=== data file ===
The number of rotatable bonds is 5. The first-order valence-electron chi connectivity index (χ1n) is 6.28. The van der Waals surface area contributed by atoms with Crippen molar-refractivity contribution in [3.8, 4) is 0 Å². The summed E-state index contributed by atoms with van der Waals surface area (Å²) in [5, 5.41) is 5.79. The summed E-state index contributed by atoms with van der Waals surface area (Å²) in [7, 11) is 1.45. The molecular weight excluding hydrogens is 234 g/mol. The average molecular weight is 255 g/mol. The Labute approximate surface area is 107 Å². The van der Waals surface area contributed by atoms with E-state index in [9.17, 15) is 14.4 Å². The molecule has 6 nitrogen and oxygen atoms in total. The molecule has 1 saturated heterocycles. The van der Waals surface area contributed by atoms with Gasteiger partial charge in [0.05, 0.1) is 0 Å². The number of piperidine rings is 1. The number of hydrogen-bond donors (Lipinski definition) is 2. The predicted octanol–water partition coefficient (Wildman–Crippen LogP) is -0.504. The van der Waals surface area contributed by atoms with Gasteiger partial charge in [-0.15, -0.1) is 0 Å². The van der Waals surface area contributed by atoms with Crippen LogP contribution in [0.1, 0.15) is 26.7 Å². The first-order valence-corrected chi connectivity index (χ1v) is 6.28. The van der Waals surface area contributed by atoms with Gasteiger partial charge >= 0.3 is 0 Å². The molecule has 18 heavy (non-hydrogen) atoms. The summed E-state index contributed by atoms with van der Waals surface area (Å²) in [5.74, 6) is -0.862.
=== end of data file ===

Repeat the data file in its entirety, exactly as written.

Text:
The number of rotatable bonds is 5. The first-order valence-electron chi connectivity index (χ1n) is 6.28. The van der Waals surface area contributed by atoms with Crippen molar-refractivity contribution in [3.8, 4) is 0 Å². The summed E-state index contributed by atoms with van der Waals surface area (Å²) in [5, 5.41) is 5.79. The summed E-state index contributed by atoms with van der Waals surface area (Å²) in [7, 11) is 1.45. The molecular weight excluding hydrogens is 234 g/mol. The average molecular weight is 255 g/mol. The Labute approximate surface area is 107 Å². The van der Waals surface area contributed by atoms with E-state index in [9.17, 15) is 14.4 Å². The molecule has 6 nitrogen and oxygen atoms in total. The molecule has 1 saturated heterocycles. The van der Waals surface area contributed by atoms with Gasteiger partial charge in [0.05, 0.1) is 0 Å². The number of piperidine rings is 1. The number of hydrogen-bond donors (Lipinski definition) is 2. The predicted octanol–water partition coefficient (Wildman–Crippen LogP) is -0.504. The van der Waals surface area contributed by atoms with Gasteiger partial charge in [-0.15, -0.1) is 0 Å². The van der Waals surface area contributed by atoms with Crippen LogP contribution in [0.1, 0.15) is 26.7 Å². The first-order valence-corrected chi connectivity index (χ1v) is 6.28. The van der Waals surface area contributed by atoms with Gasteiger partial charge >= 0.3 is 0 Å². The molecule has 18 heavy (non-hydrogen) atoms. The summed E-state index contributed by atoms with van der Waals surface area (Å²) in [5.74, 6) is -0.862.